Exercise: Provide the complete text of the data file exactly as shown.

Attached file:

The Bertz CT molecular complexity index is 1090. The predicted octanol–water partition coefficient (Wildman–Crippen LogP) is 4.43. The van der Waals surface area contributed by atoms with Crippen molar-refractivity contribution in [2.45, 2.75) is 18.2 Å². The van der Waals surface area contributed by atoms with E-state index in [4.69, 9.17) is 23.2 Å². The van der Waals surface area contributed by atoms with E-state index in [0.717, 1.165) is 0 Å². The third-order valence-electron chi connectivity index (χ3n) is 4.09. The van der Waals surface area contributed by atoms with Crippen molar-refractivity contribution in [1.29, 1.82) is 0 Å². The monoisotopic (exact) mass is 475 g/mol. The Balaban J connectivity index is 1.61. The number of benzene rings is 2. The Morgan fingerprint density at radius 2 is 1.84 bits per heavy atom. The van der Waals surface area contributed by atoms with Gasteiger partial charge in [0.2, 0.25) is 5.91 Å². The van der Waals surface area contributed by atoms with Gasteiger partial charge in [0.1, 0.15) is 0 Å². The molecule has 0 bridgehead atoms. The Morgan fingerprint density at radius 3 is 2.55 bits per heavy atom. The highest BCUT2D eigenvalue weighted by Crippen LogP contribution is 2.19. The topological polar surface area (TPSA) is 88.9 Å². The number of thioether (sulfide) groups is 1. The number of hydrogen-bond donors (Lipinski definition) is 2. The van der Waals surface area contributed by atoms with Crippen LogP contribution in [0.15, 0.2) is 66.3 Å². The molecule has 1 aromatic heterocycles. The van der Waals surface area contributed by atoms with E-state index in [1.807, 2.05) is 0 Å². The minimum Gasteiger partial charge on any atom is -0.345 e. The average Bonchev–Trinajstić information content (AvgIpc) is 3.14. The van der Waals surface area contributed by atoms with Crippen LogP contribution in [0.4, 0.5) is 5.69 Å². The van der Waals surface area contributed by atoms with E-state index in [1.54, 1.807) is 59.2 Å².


The Bertz CT molecular complexity index is 1090. The predicted octanol–water partition coefficient (Wildman–Crippen LogP) is 4.43. The van der Waals surface area contributed by atoms with Crippen molar-refractivity contribution in [2.45, 2.75) is 18.2 Å². The van der Waals surface area contributed by atoms with E-state index in [4.69, 9.17) is 23.2 Å². The van der Waals surface area contributed by atoms with E-state index in [0.717, 1.165) is 0 Å². The third-order valence-electron chi connectivity index (χ3n) is 4.09. The van der Waals surface area contributed by atoms with Crippen molar-refractivity contribution in [1.29, 1.82) is 0 Å². The monoisotopic (exact) mass is 475 g/mol. The Balaban J connectivity index is 1.61. The number of benzene rings is 2. The Morgan fingerprint density at radius 2 is 1.84 bits per heavy atom. The van der Waals surface area contributed by atoms with Gasteiger partial charge in [0.2, 0.25) is 5.91 Å². The van der Waals surface area contributed by atoms with Gasteiger partial charge in [0.1, 0.15) is 0 Å². The molecule has 0 bridgehead atoms. The Morgan fingerprint density at radius 3 is 2.55 bits per heavy atom. The highest BCUT2D eigenvalue weighted by Crippen LogP contribution is 2.19. The topological polar surface area (TPSA) is 88.9 Å². The number of thioether (sulfide) groups is 1. The number of hydrogen-bond donors (Lipinski definition) is 2. The van der Waals surface area contributed by atoms with Crippen LogP contribution in [0.15, 0.2) is 66.3 Å². The molecule has 1 aromatic heterocycles. The van der Waals surface area contributed by atoms with E-state index in [1.807, 2.05) is 0 Å². The minimum Gasteiger partial charge on any atom is -0.345 e. The average Bonchev–Trinajstić information content (AvgIpc) is 3.14. The van der Waals surface area contributed by atoms with Crippen LogP contribution in [0.4, 0.5) is 5.69 Å². The van der Waals surface area contributed by atoms with E-state index in [1.54, 1.807) is 59.2 Å².